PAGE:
Editorial: Repeal California’s ban on state-funded travel to some states
Gov. Gavin Newsom spent the week of July Fourth vacationing with his family in Montana, where his wife’s parents own a ranch. This should be an entirely unremarkable fact.
But it generated news last week because Montana is on the long list of states to which California has banned state government-funded travel in protest against anti-LGBTQ state laws. Of course, Newsom was on a personal vacation, not government business, so the trip was not paid for by the state. But that didn’t stop critics from calling Newsom a hypocrite because he typically travels with a security detail whose expenses are paid with state funds.
This is a silly attack, but Democrats have themselves to blame. The Democratic-controlled Legislature exposed California leaders to such needless gotchas by passing the well-intentioned but foolish law in 2016 that prohibits state-funded travel to states that have laws discriminating against people based on gender identity or sexual orientation. It was signed by then-Gov. Jerry Brown.
Lawmakers argued at the time that the boycott would send a strong message “that we do not tolerate discrimination in our state and beyond our borders.” But it hasn’t done that at all. Instead, it’s created a raft of bureaucratic work-arounds inside state government and thwarted some academic research — without achieving demonstrable economic impact on the offending states. And it’s clearly not discouraging red states from passing discriminatory laws, since the list of prohibited states has grown from four when the boycott began to 22 today.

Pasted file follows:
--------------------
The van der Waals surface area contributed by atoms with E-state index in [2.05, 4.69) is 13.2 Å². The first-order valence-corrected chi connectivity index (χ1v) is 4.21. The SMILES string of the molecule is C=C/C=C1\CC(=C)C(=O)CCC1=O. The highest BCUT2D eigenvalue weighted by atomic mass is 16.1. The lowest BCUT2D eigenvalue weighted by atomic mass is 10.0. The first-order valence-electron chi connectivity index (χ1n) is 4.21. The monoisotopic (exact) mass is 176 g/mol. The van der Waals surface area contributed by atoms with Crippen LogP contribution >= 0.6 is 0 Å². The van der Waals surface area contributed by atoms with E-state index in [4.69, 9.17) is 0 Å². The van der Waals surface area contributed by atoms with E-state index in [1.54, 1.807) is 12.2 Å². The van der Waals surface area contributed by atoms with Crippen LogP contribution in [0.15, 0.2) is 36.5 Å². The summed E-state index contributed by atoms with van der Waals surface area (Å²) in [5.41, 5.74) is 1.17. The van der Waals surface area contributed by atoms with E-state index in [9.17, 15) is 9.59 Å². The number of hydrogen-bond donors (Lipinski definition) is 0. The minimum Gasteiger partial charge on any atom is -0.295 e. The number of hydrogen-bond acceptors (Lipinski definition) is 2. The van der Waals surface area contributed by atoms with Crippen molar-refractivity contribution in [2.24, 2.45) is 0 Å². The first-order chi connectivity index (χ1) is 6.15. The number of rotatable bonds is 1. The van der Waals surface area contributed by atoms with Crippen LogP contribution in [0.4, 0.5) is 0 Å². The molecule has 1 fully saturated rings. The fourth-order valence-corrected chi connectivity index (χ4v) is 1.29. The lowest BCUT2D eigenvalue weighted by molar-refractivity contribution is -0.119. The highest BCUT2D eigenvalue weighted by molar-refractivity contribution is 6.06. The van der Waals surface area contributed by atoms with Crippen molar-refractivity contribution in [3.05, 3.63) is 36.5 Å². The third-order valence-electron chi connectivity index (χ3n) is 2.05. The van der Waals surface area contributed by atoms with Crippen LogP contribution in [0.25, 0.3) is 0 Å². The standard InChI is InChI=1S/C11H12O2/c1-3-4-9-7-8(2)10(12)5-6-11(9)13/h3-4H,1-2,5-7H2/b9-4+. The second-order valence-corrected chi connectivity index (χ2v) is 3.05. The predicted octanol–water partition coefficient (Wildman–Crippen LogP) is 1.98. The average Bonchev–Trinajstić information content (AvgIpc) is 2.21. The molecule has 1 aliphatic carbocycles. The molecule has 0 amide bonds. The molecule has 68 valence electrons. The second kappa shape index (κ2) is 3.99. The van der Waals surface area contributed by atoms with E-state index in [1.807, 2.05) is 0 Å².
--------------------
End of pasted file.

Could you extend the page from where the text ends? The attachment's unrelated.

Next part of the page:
Boycotts are having a moment.
One reason California’s ban is ineffective is that it’s riddled with loopholes. State-funded travel is allowed to banned states to protect health or safety, so there’s no prohibition on Newsom traveling with his California Highway Patrol detail. Travel is allowed if state officials need to enforce a California law, perform an audit, engage in litigation or comply with requests from the federal government. It’s allowed to complete job-required training and to participate in meetings necessary to obtain grant funding. In other words, it’s permitted in a lot of situations that state employees routinely encounter.
The ban does not apply to how California politicians spend their campaign funds, another loophole that blunts its economic impact and makes Democrats look like hypocrites. Several Democratic lawmakers who voted for the bill in 2016 used campaign money in the following years to travel to conferences in states subject to the boycott, including Texas, Alabama and Tennessee. Another used campaign money to travel to Kentucky to learn about that state’s bail system, even though it’s also on the list of banned states. And though Newsom didn’t travel to Florida — another prohibited state — he recently pumped $100,000 into its economy by airing ads there poking Republican Gov. Ron DeSantis. These examples don’t violate the law, but they show how meaningless it is in achieving what boycotts are supposed to do — make offensive entities feel a financial pinch.